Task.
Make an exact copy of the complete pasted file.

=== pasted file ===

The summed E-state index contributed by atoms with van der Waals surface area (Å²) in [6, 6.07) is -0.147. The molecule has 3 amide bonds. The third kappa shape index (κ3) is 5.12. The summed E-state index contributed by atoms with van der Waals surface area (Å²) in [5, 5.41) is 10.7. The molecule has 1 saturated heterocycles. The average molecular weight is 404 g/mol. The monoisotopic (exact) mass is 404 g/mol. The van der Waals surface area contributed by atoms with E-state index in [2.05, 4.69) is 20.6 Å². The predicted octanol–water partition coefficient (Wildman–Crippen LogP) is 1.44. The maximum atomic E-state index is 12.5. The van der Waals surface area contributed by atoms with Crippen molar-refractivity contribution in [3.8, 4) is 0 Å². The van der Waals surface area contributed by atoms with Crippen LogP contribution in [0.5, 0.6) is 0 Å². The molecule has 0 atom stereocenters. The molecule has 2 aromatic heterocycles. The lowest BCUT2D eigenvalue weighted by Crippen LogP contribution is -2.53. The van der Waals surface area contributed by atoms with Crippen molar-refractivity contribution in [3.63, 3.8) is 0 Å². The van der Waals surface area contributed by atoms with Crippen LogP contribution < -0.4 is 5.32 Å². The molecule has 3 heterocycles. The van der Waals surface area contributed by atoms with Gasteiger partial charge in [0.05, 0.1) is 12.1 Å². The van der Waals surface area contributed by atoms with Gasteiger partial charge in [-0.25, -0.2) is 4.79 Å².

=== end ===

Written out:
The summed E-state index contributed by atoms with van der Waals surface area (Å²) in [6, 6.07) is -0.147. The molecule has 3 amide bonds. The third kappa shape index (κ3) is 5.12. The summed E-state index contributed by atoms with van der Waals surface area (Å²) in [5, 5.41) is 10.7. The molecule has 1 saturated heterocycles. The average molecular weight is 404 g/mol. The monoisotopic (exact) mass is 404 g/mol. The van der Waals surface area contributed by atoms with E-state index in [2.05, 4.69) is 20.6 Å². The predicted octanol–water partition coefficient (Wildman–Crippen LogP) is 1.44. The maximum atomic E-state index is 12.5. The van der Waals surface area contributed by atoms with Crippen molar-refractivity contribution in [3.8, 4) is 0 Å². The van der Waals surface area contributed by atoms with Crippen LogP contribution in [0.5, 0.6) is 0 Å². The molecule has 0 atom stereocenters. The molecule has 2 aromatic heterocycles. The lowest BCUT2D eigenvalue weighted by Crippen LogP contribution is -2.53. The van der Waals surface area contributed by atoms with Crippen molar-refractivity contribution in [3.63, 3.8) is 0 Å². The van der Waals surface area contributed by atoms with Crippen LogP contribution < -0.4 is 5.32 Å². The molecule has 3 heterocycles. The van der Waals surface area contributed by atoms with Gasteiger partial charge in [0.05, 0.1) is 12.1 Å². The van der Waals surface area contributed by atoms with Gasteiger partial charge in [-0.25, -0.2) is 4.79 Å².